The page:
The classical audience is aging – right? Wrong
How often do we hear that the audience for classical music is an ageing one? Well, it might have been true in the last few decades, but new research commissioned by the Royal Philharmonic Orchestra tells a different – and perhaps surprising – story.
A survey of 2,000 people – a nationally representative sample – shows that the proportion of people under 35 listening to orchestral music as part of their daily lives has increased in the last five years. In fact young people are now more likely to be listening to it than their parents.
It found that 65% of people aged under 35 were listening on a regular basis, a 6% increase on 2018, and significantly higher than those aged over 55, where the proportion was 57%.
Not surprisingly, the way that younger people access music differs from the habits of the older generation. For people over 55, the most common way was by listening to the radio. But the most common way for people aged under 35 is via streaming.
These findings should give us pause for thought. They tell us that HCS can be optimistic about the future audience for high quality choral/orchestral music but we need to present it in ways that make it accessible for this new generation of listeners.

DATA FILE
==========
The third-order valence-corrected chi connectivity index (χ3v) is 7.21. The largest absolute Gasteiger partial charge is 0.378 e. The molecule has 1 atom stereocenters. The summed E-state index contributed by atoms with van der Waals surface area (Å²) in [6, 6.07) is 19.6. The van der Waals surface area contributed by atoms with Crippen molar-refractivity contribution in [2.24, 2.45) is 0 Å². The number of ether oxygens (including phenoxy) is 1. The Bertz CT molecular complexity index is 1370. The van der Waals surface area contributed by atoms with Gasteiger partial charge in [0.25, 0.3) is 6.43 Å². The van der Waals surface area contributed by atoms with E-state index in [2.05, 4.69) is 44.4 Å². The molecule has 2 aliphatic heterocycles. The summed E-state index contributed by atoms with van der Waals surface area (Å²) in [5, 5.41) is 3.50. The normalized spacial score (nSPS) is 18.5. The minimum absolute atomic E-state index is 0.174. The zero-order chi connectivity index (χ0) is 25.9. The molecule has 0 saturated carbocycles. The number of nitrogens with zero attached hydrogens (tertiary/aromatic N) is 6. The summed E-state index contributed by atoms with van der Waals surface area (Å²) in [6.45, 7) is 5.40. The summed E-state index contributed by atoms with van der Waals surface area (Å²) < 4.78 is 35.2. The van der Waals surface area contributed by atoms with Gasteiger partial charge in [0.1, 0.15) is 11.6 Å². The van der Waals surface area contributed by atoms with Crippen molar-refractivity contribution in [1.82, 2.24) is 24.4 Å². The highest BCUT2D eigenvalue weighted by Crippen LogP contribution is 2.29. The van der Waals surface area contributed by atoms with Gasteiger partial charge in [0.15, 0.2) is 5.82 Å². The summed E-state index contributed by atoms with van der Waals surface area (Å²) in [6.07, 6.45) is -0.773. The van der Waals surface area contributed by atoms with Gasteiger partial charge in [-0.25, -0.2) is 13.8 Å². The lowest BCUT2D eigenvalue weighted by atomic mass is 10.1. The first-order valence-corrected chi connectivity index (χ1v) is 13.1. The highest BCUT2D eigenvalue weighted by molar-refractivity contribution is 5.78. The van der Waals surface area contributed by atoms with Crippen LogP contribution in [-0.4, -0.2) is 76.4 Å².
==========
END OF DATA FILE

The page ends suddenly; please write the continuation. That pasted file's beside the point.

And it’s a generation that has a more active interest in the arts as a whole. The same survey found that while three in five people in the UK pursue their artistic interest in some way on a regular basis, among people aged under 35 this proportion rises to more than three quarters (77%) – close to double that of their parents’ generation.
How are they doing this? Well, in new ways; younger people were four times as likely to listen to podcasts about the arts as those over 55, teach themselves an instrument, or take online classes; and six times as likely to follow organisations and artists on social media (18% versus 3%).
In a recent blog on the BBC website (the link is below), Arts writer Daisy Woodward traces some of the influences that are contributing to this revival, focussing on a new generation of musicians taking classical and fusion genres to younger audiences. HCS has a commitment ‘..to uphold and renew a tradition..’ and we can only welcome these forces for renewal.
To read Daisy Woodward’s article, follow this link: